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The End Of The Movie Always Has The Good Stuff

Bob Stout says people will drive 5-15 miles for an honest shop. He’s pleased to welcome them.

DVD sales have been in decline for at least the past decade, say people who know such things and I, for one, will miss them if they disappear completely.

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It’s the bonus features on a DVD that make it special.

When you come to the end of the movie and the “MORE” tab comes up in the menu, you know you’re gonna find the good stuff – the in-depth analysis, the “making of “ featurettes, the deleted scenes, the blooper reel. You know, all the parts that were recorded but for one reason or another didn’t make the final edit but were still deemed interesting enough to remain relevant.

Magazine articles are just like those movies in a way – when writers interview a shop owner, for example, there is usually a great deal of material that gets left on the cutting room floor. 

Our recent cover story featuring Bob Stout from Fuerst Automotive in Broadview Heights, OH is no exception. The extra features available could fill an entire sequel to Bob’s story – but, spoiler alert: in this version, Bob still gets the girl, still gets the accolades and still gets to retire on his terms.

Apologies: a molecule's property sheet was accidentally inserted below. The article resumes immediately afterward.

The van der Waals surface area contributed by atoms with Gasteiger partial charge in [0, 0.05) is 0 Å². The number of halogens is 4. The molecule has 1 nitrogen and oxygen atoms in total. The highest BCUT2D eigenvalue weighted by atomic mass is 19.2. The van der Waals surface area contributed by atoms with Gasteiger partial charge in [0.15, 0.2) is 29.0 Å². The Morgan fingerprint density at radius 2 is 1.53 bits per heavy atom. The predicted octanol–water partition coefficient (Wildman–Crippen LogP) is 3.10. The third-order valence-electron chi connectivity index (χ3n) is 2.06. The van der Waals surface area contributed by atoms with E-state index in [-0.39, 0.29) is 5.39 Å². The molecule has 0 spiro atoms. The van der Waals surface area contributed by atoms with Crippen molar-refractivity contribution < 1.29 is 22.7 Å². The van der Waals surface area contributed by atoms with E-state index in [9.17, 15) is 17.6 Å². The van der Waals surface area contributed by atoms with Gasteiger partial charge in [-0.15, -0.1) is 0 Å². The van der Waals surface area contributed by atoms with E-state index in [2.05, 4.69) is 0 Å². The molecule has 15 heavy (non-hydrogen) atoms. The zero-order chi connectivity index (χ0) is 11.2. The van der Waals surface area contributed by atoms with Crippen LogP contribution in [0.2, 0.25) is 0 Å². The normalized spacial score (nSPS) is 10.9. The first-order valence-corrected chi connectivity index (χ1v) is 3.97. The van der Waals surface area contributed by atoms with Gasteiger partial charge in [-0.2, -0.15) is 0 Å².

Bob says the investment he made with his management consultants has given him an understanding of who his customers are and how that relationship has changed.

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“I heard people say they would travel 5 to 15 miles to go to an honest shop, which blew me away. The old surveys used to say people wouldn’t go more than 3 to 5 miles.”

“In the old days, we had a lot of great relationships with our customers, where they would bring their keys in, drop them on the counter, and say, ‘Hey, fix whatever it needs. Call me when it’s done.’ Today, it’s very, very hard to build that trust.”

Stout says he was shocked to find out just how desperate customers are for that trust.

“After one of our DRIVE management classes, I sent employees out to find out just how far customers would travel to a shop they trusted. I heard people say they would travel 5 to 15 miles to go to an honest shop, which blew me away. The old surveys used to say people wouldn’t go more than 3 to 5 miles.”

The most important bonus feature Stout found from his survey was when he asked what is most important from a shop? “Honesty and transparency was number one; next was family values. That’s why I’m excited that my son, Mitch, wants to take over the shop eventually.”

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Stout says for him, that scencario is extremely comforting.

“He’s going to earn the right to take over the business through training and certification,” Stout says. “And he’s definitely heading in the right direction.” 

The article on Bob Stout appeared in the October issue of ShopOwner.

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